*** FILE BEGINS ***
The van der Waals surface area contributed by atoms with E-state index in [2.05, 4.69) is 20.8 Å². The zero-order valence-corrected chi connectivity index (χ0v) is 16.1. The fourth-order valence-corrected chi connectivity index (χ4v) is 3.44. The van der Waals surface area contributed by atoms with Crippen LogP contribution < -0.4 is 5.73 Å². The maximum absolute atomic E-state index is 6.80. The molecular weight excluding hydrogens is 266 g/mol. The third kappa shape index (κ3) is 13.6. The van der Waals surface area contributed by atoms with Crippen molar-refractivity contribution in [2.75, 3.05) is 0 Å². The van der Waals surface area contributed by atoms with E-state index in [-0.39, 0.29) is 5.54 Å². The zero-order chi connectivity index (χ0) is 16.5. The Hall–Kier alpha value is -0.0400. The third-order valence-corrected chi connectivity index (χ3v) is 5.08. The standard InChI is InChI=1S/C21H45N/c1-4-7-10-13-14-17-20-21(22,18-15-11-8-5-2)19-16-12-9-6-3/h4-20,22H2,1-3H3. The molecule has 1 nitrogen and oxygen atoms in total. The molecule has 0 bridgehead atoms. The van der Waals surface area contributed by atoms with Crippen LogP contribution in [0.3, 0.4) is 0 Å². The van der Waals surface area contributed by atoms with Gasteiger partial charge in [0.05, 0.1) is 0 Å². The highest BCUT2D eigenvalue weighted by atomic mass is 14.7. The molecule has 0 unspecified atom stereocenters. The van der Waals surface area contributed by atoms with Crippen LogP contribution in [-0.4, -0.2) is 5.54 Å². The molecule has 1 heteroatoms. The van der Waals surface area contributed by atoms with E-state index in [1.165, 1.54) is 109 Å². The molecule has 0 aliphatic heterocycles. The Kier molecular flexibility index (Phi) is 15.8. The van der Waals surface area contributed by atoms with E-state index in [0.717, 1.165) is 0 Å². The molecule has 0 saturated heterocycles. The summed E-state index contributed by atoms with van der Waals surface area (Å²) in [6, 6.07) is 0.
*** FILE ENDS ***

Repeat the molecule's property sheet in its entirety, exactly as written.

The van der Waals surface area contributed by atoms with E-state index in [2.05, 4.69) is 20.8 Å². The zero-order valence-corrected chi connectivity index (χ0v) is 16.1. The fourth-order valence-corrected chi connectivity index (χ4v) is 3.44. The van der Waals surface area contributed by atoms with Crippen LogP contribution < -0.4 is 5.73 Å². The maximum absolute atomic E-state index is 6.80. The molecular weight excluding hydrogens is 266 g/mol. The third kappa shape index (κ3) is 13.6. The van der Waals surface area contributed by atoms with Crippen molar-refractivity contribution in [2.75, 3.05) is 0 Å². The van der Waals surface area contributed by atoms with E-state index in [-0.39, 0.29) is 5.54 Å². The zero-order chi connectivity index (χ0) is 16.5. The Hall–Kier alpha value is -0.0400. The third-order valence-corrected chi connectivity index (χ3v) is 5.08. The standard InChI is InChI=1S/C21H45N/c1-4-7-10-13-14-17-20-21(22,18-15-11-8-5-2)19-16-12-9-6-3/h4-20,22H2,1-3H3. The molecule has 1 nitrogen and oxygen atoms in total. The molecule has 0 bridgehead atoms. The van der Waals surface area contributed by atoms with Crippen LogP contribution in [0.3, 0.4) is 0 Å². The van der Waals surface area contributed by atoms with Gasteiger partial charge in [0.05, 0.1) is 0 Å². The highest BCUT2D eigenvalue weighted by atomic mass is 14.7. The molecule has 0 unspecified atom stereocenters. The van der Waals surface area contributed by atoms with Crippen LogP contribution in [-0.4, -0.2) is 5.54 Å². The molecule has 1 heteroatoms. The van der Waals surface area contributed by atoms with E-state index in [1.165, 1.54) is 109 Å². The molecule has 0 aliphatic heterocycles. The Kier molecular flexibility index (Phi) is 15.8. The van der Waals surface area contributed by atoms with E-state index in [0.717, 1.165) is 0 Å². The molecule has 0 saturated heterocycles. The summed E-state index contributed by atoms with van der Waals surface area (Å²) in [6, 6.07) is 0.